The central thesis of Everything Is Miscellaneous is one with which I completely agree: digital information environments allow us to organize, access, and interact with information in new and previously undreamt ways. It allows us to transcend the limitations of physical storage and communication media, to free information to be everywhere and anywhere all at the same time.
It allows information to be whatever we need, whenever we need it. There exists more potential now to add more value, not just to information itself, but to the ways we access and interact with it. Mr. Weinberger offers us a powerful and compelling vision for our digital information world.
These three quotes perfectly sum up what this book is about:
From p. 212:
The difference in the digital order is the difference between the annoying interactions you have on a product support line… and the conversations you have with real people. … The potential for connections from the trivial to the urgent is characteristic of the new miscellany. We are busily creating as many of these meaningful connections as we can.
From p. 40:
How we organize our world reflects not only the world but also our interests, our passions, our needs, our dreams.
From p. 45:
Now we know that not everything has its place. Everything has its places.
As I was reading this book, I kept stopping to write down reactions that I had to various passages and arguments that he makes. I have seven type-written pages of reactions to this work—some enthusiastic agreement, and some incredulous “what is he thinking?!?” criticisms. It’s rare that a book can generate such passionate involvement from me. I value those that do. As exciting as I find many of Mr. Weinberger’s ideas, and as infuriating as I find some of his reasoning, I appreciate how this work challenges my thinking and requires me to question my assumptions.
This book is important. If there’s only one thing you take from this review, let it be that.
That being said—some of the examples Mr. Weinberger uses to back up his arguments are so off-base that I find myself questioning whether he really knows what he’s talking about. Too often, in order to try and make his point he oversimplifies things too much. But any vision for how we should interact with information must answer to nuanced reality. This book seriously lacks nuance.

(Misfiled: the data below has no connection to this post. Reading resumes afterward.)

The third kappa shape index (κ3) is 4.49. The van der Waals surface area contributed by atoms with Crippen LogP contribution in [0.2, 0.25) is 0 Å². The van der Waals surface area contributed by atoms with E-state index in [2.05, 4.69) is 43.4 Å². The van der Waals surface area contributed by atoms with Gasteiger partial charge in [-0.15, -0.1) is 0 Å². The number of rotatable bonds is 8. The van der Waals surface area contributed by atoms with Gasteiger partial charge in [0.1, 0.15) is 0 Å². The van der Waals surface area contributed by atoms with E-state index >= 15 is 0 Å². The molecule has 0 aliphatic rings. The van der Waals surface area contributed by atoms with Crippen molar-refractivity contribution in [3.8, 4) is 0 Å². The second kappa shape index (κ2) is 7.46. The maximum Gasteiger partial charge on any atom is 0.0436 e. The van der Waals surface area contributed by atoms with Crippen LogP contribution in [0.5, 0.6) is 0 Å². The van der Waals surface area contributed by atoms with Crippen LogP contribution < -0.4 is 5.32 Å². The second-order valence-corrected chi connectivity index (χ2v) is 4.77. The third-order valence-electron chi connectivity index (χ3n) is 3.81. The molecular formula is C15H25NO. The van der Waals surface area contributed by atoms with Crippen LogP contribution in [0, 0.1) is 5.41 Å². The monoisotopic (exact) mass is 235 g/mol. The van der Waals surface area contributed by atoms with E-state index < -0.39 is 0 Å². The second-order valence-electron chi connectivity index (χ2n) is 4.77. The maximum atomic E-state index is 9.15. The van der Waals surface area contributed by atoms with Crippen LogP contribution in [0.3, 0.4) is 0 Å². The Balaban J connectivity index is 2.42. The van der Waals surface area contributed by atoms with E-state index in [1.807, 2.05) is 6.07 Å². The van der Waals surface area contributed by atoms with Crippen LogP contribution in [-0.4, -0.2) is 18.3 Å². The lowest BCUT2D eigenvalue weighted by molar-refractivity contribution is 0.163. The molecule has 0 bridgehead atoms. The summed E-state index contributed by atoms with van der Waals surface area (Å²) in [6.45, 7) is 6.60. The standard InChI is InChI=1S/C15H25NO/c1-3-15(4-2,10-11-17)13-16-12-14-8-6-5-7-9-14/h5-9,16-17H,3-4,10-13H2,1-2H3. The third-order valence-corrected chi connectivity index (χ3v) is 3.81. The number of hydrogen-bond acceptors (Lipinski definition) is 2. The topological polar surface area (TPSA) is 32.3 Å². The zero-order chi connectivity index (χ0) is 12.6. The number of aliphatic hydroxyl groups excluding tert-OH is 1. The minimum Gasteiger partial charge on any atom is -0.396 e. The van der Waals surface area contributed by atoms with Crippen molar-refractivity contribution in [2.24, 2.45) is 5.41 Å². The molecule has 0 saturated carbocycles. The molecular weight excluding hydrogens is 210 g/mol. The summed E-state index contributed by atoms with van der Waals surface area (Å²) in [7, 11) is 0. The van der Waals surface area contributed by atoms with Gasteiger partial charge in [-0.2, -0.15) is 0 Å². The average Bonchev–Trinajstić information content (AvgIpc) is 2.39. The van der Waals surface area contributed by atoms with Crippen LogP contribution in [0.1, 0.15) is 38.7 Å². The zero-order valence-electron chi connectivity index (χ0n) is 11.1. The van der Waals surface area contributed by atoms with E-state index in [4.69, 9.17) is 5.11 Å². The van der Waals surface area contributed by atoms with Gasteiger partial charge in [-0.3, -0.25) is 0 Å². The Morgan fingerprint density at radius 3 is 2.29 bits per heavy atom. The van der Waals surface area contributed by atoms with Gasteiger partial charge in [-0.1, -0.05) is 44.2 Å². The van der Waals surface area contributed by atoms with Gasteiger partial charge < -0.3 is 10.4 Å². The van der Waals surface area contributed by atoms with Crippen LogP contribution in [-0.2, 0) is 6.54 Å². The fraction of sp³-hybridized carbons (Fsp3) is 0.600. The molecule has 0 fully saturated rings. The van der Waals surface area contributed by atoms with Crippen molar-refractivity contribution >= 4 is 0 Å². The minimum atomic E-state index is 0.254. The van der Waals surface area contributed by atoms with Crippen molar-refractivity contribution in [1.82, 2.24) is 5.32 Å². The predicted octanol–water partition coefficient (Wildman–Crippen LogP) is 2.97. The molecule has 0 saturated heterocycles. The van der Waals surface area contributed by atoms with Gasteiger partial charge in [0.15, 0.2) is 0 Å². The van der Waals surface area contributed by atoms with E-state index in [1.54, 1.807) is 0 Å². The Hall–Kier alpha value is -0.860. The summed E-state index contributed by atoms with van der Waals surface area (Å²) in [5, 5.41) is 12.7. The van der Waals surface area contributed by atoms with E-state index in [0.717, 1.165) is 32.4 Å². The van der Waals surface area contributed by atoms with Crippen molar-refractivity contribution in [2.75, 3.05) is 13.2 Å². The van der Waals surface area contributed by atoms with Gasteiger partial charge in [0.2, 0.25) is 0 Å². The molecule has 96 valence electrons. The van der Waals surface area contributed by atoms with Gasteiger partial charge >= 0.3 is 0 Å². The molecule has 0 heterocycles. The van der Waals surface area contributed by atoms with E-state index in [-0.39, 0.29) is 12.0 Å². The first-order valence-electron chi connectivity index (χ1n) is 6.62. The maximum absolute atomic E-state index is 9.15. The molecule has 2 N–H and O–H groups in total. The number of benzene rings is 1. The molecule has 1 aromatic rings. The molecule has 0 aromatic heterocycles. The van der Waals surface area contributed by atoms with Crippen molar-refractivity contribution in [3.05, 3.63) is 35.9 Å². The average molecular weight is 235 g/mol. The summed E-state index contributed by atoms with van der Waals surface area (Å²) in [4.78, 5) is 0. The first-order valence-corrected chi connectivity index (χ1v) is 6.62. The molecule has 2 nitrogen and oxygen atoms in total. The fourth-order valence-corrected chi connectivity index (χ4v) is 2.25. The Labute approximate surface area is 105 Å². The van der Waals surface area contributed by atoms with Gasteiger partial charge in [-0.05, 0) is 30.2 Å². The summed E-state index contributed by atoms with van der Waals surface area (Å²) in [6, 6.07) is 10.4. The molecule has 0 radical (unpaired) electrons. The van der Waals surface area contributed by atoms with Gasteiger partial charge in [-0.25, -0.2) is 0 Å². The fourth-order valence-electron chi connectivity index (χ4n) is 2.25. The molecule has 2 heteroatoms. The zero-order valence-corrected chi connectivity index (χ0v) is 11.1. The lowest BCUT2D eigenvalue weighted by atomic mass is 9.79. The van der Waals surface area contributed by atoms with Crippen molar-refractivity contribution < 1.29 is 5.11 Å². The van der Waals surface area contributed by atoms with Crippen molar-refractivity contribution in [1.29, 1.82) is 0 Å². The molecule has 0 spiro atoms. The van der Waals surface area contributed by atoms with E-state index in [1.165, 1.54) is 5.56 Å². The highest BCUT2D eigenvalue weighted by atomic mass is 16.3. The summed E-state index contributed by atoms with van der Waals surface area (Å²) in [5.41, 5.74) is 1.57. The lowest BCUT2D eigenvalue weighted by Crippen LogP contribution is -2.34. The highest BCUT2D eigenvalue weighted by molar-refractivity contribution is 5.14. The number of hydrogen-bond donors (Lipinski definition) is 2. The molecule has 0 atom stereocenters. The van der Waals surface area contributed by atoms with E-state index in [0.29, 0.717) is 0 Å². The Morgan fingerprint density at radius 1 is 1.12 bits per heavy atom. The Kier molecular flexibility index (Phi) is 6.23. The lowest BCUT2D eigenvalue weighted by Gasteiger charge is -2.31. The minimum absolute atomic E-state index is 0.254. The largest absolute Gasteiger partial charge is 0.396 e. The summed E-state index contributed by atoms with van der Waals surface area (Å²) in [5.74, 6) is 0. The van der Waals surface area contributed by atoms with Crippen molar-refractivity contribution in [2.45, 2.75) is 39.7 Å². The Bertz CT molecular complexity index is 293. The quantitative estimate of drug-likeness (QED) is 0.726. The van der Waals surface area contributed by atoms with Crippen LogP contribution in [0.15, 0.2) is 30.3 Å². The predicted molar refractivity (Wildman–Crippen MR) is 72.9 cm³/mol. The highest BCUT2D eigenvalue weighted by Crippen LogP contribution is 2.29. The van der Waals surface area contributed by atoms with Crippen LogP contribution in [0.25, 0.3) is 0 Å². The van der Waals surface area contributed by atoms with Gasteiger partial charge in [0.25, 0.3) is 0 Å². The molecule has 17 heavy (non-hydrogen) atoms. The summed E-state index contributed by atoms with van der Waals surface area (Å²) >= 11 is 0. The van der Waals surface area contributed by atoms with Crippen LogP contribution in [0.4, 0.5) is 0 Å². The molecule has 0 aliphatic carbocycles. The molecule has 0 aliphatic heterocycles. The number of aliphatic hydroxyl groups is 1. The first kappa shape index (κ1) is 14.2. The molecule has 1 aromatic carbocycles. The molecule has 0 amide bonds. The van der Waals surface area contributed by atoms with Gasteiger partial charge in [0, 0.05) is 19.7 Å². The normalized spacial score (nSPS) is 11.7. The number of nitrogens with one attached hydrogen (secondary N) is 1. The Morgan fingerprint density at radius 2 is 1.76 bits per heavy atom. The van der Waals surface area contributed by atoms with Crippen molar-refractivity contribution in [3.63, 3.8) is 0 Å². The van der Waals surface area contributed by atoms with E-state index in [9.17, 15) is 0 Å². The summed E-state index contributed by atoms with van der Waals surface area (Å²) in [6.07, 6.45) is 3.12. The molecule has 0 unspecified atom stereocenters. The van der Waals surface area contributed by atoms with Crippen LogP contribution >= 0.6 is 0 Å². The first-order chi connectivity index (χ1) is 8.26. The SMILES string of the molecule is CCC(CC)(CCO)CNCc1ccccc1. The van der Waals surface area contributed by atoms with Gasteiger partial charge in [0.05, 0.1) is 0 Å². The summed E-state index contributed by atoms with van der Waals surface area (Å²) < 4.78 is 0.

One example: He consistently discusses the difference between the organization of information and the organization of access as though these must intrinsically be in conflict. Nothing in my experience working in a public library suggests that this is the case. But he needs it to be black & white in order to argue his point, so he overstates the reality of it.
In my opinion, the biggest failing of this work is that Mr. Weinberger seriously misappraises the state of information literacy in our society. More accurately—he doesn’t appraise it at all. Like most well-educated, well-read, literate people, he assumes that information seekers will exercise discernment and analytical thinking when they interact with information.
Working in a public library, I can categorically state that he’s wrong about this. The information literacy of the average information seeker has not kept pace with the expansion of our information environments.
This, then, speaks to the one aspect of his argument that I absolutely cannot agree with—his vilification of expertise.
He presents experts as dictators—people who jealously control access and capriciously decree what information people are allowed to have. If this is truly how he sees experts, then he’s correct to crusade against them.
But that’s not what experts are—it’s certainly not what what they should be. Not at all. Far from being dictators and judges, experts are teachers and guides.
Consider the role of expertise in light of the two basic acts of information interaction:
1) Searching for information: Mr. Weinberger takes it as given that people know how to search for information effectively. But many people don’t. When people don’t know how to search effectively, our rich and expansive world of digital information becomes overwhelming—a roiling, chaotic mess. Experts teach people how to find what they need within this tsunami of data.